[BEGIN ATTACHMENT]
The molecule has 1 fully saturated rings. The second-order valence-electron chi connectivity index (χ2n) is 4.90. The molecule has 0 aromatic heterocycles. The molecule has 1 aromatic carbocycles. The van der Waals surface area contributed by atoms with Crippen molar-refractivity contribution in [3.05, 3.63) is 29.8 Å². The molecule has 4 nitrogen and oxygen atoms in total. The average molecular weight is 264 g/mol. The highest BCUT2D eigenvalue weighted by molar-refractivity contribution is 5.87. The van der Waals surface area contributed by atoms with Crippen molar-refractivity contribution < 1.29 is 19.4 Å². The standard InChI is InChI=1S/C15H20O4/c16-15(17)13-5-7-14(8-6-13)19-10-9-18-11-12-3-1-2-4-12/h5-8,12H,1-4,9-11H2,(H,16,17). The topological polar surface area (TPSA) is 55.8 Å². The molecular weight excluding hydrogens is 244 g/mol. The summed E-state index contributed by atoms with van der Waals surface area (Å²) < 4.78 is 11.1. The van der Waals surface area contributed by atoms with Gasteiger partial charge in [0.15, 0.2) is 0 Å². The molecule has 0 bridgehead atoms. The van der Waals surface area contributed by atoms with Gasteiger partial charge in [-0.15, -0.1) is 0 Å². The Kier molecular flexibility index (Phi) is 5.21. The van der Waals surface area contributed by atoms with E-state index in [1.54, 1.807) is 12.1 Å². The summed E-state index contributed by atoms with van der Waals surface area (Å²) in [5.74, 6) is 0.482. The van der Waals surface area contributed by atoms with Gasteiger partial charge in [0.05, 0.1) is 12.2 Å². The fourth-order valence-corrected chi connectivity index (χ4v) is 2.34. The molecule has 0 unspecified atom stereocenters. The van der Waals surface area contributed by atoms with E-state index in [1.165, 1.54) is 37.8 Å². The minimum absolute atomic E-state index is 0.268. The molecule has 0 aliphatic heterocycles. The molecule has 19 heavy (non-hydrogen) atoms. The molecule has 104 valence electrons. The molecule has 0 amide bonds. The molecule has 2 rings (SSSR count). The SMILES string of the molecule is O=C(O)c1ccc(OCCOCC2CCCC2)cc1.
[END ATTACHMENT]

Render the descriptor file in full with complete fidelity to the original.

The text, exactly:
The molecule has 1 fully saturated rings. The second-order valence-electron chi connectivity index (χ2n) is 4.90. The molecule has 0 aromatic heterocycles. The molecule has 1 aromatic carbocycles. The van der Waals surface area contributed by atoms with Crippen molar-refractivity contribution in [3.05, 3.63) is 29.8 Å². The molecule has 4 nitrogen and oxygen atoms in total. The average molecular weight is 264 g/mol. The highest BCUT2D eigenvalue weighted by molar-refractivity contribution is 5.87. The van der Waals surface area contributed by atoms with Crippen molar-refractivity contribution < 1.29 is 19.4 Å². The standard InChI is InChI=1S/C15H20O4/c16-15(17)13-5-7-14(8-6-13)19-10-9-18-11-12-3-1-2-4-12/h5-8,12H,1-4,9-11H2,(H,16,17). The topological polar surface area (TPSA) is 55.8 Å². The molecular weight excluding hydrogens is 244 g/mol. The summed E-state index contributed by atoms with van der Waals surface area (Å²) < 4.78 is 11.1. The van der Waals surface area contributed by atoms with Gasteiger partial charge in [0.15, 0.2) is 0 Å². The molecule has 0 bridgehead atoms. The van der Waals surface area contributed by atoms with Gasteiger partial charge in [-0.15, -0.1) is 0 Å². The Kier molecular flexibility index (Phi) is 5.21. The van der Waals surface area contributed by atoms with E-state index in [1.54, 1.807) is 12.1 Å². The summed E-state index contributed by atoms with van der Waals surface area (Å²) in [5.74, 6) is 0.482. The van der Waals surface area contributed by atoms with Gasteiger partial charge in [0.05, 0.1) is 12.2 Å². The fourth-order valence-corrected chi connectivity index (χ4v) is 2.34. The molecule has 0 unspecified atom stereocenters. The van der Waals surface area contributed by atoms with E-state index in [1.165, 1.54) is 37.8 Å². The minimum absolute atomic E-state index is 0.268. The molecule has 0 aliphatic heterocycles. The molecule has 19 heavy (non-hydrogen) atoms. The molecule has 104 valence electrons. The molecule has 0 amide bonds. The molecule has 2 rings (SSSR count). The SMILES string of the molecule is O=C(O)c1ccc(OCCOCC2CCCC2)cc1.